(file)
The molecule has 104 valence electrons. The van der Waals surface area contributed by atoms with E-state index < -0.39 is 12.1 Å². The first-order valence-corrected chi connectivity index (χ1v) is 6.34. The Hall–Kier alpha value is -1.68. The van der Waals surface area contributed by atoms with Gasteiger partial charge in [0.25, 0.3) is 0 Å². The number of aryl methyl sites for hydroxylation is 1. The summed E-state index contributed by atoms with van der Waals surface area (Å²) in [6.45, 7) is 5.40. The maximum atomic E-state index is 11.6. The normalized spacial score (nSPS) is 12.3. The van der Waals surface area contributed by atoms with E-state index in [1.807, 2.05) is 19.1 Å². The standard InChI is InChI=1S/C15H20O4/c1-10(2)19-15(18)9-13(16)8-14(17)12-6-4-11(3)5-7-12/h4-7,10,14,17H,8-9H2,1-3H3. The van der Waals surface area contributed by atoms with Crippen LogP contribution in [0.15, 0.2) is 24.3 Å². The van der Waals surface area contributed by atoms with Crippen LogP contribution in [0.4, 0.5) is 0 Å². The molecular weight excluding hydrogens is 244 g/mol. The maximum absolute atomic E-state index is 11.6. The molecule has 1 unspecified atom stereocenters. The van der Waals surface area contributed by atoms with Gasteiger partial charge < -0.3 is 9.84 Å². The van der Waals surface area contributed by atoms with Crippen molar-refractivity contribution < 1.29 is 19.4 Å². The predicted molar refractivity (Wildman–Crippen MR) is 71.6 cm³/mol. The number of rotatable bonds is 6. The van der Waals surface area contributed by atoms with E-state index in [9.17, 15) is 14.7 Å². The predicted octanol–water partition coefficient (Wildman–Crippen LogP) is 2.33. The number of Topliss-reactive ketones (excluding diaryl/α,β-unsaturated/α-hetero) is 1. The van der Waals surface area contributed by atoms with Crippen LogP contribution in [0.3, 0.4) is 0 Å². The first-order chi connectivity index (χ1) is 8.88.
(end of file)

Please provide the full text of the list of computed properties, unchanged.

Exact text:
The molecule has 104 valence electrons. The van der Waals surface area contributed by atoms with E-state index < -0.39 is 12.1 Å². The first-order valence-corrected chi connectivity index (χ1v) is 6.34. The Hall–Kier alpha value is -1.68. The van der Waals surface area contributed by atoms with Gasteiger partial charge in [0.25, 0.3) is 0 Å². The number of aryl methyl sites for hydroxylation is 1. The summed E-state index contributed by atoms with van der Waals surface area (Å²) in [6.45, 7) is 5.40. The maximum atomic E-state index is 11.6. The normalized spacial score (nSPS) is 12.3. The van der Waals surface area contributed by atoms with E-state index in [1.807, 2.05) is 19.1 Å². The standard InChI is InChI=1S/C15H20O4/c1-10(2)19-15(18)9-13(16)8-14(17)12-6-4-11(3)5-7-12/h4-7,10,14,17H,8-9H2,1-3H3. The van der Waals surface area contributed by atoms with Crippen LogP contribution in [0.15, 0.2) is 24.3 Å². The van der Waals surface area contributed by atoms with Crippen LogP contribution in [0.4, 0.5) is 0 Å². The molecular weight excluding hydrogens is 244 g/mol. The maximum absolute atomic E-state index is 11.6. The molecule has 1 unspecified atom stereocenters. The van der Waals surface area contributed by atoms with Gasteiger partial charge < -0.3 is 9.84 Å². The van der Waals surface area contributed by atoms with Crippen molar-refractivity contribution < 1.29 is 19.4 Å². The predicted molar refractivity (Wildman–Crippen MR) is 71.6 cm³/mol. The number of rotatable bonds is 6. The van der Waals surface area contributed by atoms with E-state index in [9.17, 15) is 14.7 Å². The predicted octanol–water partition coefficient (Wildman–Crippen LogP) is 2.33. The number of Topliss-reactive ketones (excluding diaryl/α,β-unsaturated/α-hetero) is 1. The van der Waals surface area contributed by atoms with Crippen LogP contribution in [0.3, 0.4) is 0 Å². The first-order chi connectivity index (χ1) is 8.88.